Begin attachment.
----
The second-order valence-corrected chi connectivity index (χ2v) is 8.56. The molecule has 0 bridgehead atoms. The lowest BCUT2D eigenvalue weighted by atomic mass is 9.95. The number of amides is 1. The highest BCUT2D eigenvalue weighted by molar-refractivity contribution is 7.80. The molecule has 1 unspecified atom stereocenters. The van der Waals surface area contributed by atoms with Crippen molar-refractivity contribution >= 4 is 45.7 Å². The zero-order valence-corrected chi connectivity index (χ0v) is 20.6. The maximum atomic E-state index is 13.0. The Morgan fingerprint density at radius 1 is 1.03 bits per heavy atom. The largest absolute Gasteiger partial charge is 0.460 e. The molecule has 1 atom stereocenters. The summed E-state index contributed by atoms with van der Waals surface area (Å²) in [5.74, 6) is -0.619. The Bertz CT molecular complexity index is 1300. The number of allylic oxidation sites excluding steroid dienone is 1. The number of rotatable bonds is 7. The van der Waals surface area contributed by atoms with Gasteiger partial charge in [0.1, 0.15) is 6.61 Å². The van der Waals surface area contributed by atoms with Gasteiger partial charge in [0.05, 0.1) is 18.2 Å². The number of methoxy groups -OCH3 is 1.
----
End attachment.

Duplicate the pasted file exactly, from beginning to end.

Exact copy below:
The second-order valence-corrected chi connectivity index (χ2v) is 8.56. The molecule has 0 bridgehead atoms. The lowest BCUT2D eigenvalue weighted by atomic mass is 9.95. The number of amides is 1. The highest BCUT2D eigenvalue weighted by molar-refractivity contribution is 7.80. The molecule has 1 unspecified atom stereocenters. The van der Waals surface area contributed by atoms with Crippen molar-refractivity contribution >= 4 is 45.7 Å². The zero-order valence-corrected chi connectivity index (χ0v) is 20.6. The maximum atomic E-state index is 13.0. The Morgan fingerprint density at radius 1 is 1.03 bits per heavy atom. The largest absolute Gasteiger partial charge is 0.460 e. The molecule has 1 atom stereocenters. The summed E-state index contributed by atoms with van der Waals surface area (Å²) in [5.74, 6) is -0.619. The Bertz CT molecular complexity index is 1300. The number of allylic oxidation sites excluding steroid dienone is 1. The number of rotatable bonds is 7. The van der Waals surface area contributed by atoms with Gasteiger partial charge in [0.1, 0.15) is 6.61 Å². The van der Waals surface area contributed by atoms with Gasteiger partial charge in [0.05, 0.1) is 18.2 Å². The number of methoxy groups -OCH3 is 1.